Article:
By Adam Dick
During the 2020 presidential campaign, Joe Biden declared that he would be ready and willing as president to follow the recommendation of scientists to shut down the country in the name of countering coronavirus. Then, on Thursday, Biden insisted he would not, as president, impose a national shutdown.
But, it turns out Biden, in his Thursday comments, was just playing a word game. He defined “shutdown” such that it describes something no government has undertaken in the name of countering coronavirus and something very different from what most people understand the term “shutdown” to mean in this context. Then Biden proceeded to describe the actions he wants to take that fall right in line with shutdowns governments have imposed and with what people generally understand as a coronavirus-related shutdown.
On Thursday, when a reporter had just begun asking a question by restating Biden’s earlier declaration about shutting down the country, Biden interrupted, insisting that his previous declaration was just a hypothetical. He then stated:
I am not gonna shut down the economy, period. I am gonna shut down the virus. That’s what I’m gonna shut down. I’ll say it again: No national shutdown; no national shutdown.
That sounds like a rather emphatic 360 reversal from Biden, except that talk of “gonna shut down the virus” instead of shutting down the economy sounds like the use of a euphemism to paper over an actual national shutdown. Think of it like America’s “war on drugs.” The war is really on people who are surveilled, searched, arrested, imprisoned, and otherwise acted upon harshly by government. Yet, politicians can claim the war is on drugs, not people.
Biden then proceeded, in his comments interrupting the reporter’s question, to discuss his plan for a national shutdown, all the while stating that it would not be a national shutdown:
[E]very region, every area, every community can be different and so there’s no circumstance which I can see that would require total national shutdown. I think that would be counterproductive. But, there are constraints in which the degree to which businesses can be open. For example, it’s one thing to say that you can have, in a state where the infection rate is not as high, you can have a gymnasium open. It’s another thing to say it can only be open four hours a day with X number of people. The church I go to — my Catholic church — they don’t allow more than 40 percent of the people to come into the church. Those are rational decisions. It’s not shutting down everything. It’s calibrating based on what the threat is.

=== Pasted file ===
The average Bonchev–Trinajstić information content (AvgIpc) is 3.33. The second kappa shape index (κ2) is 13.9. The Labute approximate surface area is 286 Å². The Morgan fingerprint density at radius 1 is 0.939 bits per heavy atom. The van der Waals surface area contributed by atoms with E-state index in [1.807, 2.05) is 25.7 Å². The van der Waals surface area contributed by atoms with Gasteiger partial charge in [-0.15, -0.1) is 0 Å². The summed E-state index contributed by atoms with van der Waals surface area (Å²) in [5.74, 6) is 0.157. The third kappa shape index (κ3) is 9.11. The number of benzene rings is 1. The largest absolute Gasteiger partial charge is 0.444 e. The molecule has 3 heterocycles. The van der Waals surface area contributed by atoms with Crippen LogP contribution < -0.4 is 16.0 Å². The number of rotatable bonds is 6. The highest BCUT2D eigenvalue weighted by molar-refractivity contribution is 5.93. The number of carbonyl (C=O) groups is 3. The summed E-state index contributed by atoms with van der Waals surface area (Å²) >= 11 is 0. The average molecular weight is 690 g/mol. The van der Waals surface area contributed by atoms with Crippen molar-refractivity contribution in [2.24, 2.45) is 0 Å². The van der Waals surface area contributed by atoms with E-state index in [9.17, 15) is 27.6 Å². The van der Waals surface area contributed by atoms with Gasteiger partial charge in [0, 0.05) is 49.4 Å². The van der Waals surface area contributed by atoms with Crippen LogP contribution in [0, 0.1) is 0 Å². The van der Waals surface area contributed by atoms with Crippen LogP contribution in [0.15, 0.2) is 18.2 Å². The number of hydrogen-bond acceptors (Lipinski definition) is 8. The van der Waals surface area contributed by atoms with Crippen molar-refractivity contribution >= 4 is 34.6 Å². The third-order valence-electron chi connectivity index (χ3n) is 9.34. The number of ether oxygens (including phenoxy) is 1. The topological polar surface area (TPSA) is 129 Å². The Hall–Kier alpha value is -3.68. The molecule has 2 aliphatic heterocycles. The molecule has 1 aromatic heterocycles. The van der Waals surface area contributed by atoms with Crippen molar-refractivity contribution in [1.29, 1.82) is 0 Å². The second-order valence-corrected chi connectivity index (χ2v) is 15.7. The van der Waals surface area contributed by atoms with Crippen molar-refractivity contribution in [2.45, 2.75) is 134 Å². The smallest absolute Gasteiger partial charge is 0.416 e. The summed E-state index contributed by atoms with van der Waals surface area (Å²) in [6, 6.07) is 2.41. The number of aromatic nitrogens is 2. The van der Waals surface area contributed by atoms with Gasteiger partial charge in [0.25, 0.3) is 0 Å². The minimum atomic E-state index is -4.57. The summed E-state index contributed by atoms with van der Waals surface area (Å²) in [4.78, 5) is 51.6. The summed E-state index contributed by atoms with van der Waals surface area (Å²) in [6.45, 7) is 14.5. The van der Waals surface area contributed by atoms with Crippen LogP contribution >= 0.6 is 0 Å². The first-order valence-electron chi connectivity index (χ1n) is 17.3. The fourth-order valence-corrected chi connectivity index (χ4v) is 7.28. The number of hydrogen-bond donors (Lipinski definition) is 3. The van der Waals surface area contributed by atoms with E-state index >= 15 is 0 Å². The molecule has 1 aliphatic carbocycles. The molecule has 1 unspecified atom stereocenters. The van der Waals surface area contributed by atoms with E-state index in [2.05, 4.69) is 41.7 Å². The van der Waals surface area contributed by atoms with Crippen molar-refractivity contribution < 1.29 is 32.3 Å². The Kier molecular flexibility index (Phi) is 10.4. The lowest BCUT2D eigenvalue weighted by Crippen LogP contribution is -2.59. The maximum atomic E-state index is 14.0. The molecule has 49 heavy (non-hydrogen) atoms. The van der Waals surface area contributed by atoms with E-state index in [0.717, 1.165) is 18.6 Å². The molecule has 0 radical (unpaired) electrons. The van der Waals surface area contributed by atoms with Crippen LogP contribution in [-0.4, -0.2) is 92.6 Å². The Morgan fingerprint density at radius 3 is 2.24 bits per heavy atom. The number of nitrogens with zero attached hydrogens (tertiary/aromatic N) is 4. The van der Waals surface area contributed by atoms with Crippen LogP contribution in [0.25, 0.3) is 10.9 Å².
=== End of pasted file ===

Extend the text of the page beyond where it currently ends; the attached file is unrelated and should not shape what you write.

Biden declares he opposes a “total” shutdown where the government shuts down “everything.” The fact is that no local, state, or national government in the world has imposed such a shutdown. While shutdowns in America and across the world have imposed major restraints on economic activities and people’s freedom of movement, they have never shut down everything. For example, people have not been required to starve to death in their homes. Grocery stores have remained open. Also remaining open, in many cases, were restaurants for drive through, take out, and delivery. In shutdowns, restrictions were placed on these and other businesses deemed “essential” by government, but they were not shut down. Similarly, shutdowns across the world have imposed extreme mandates on what people do and where people may go, but such restrictions have never been “total.”
Shutdowns in the name of countering coronavirus have been largely defined by governments taking it upon themselves to determine what businesses can be open and to dictate how businesses allowed to remain open can operate. Shutdowns also tend to come with various other government rules including prohibiting the assembling of more than a certain number of people, mandating mask wearing, and imposing limitations on people’s activities outside of home.
Biden on Thursday just said he does not intend to impose a “straw man” national shutdown — a type of action nobody is talking about and that has not been imposed by any governments — and then proceeded to describe how he desires to implement exactly what in common parlance would be called a national shutdown. When Biden says he or the United States government should decide, based on looking at coronavirus information, whether any particular gym in America may be open and, if it is decided the gym is allowed to be open, how many hours a day the gym is allowed to operate and how many people are allowed to be in it, he is saying he supports a national shutdown.
In shutdowns, some stores are closed entirely. Others have mandates placed on them, such as occupancy and hours limits. These are exactly the kind of restraints on businesses that Biden says he wants to impose while claiming he opposes a national shutdown. To us Biden’s language, though he denies it, Biden is in fact supporting a national shutdown, “period.”
This article was published by RonPaul Institute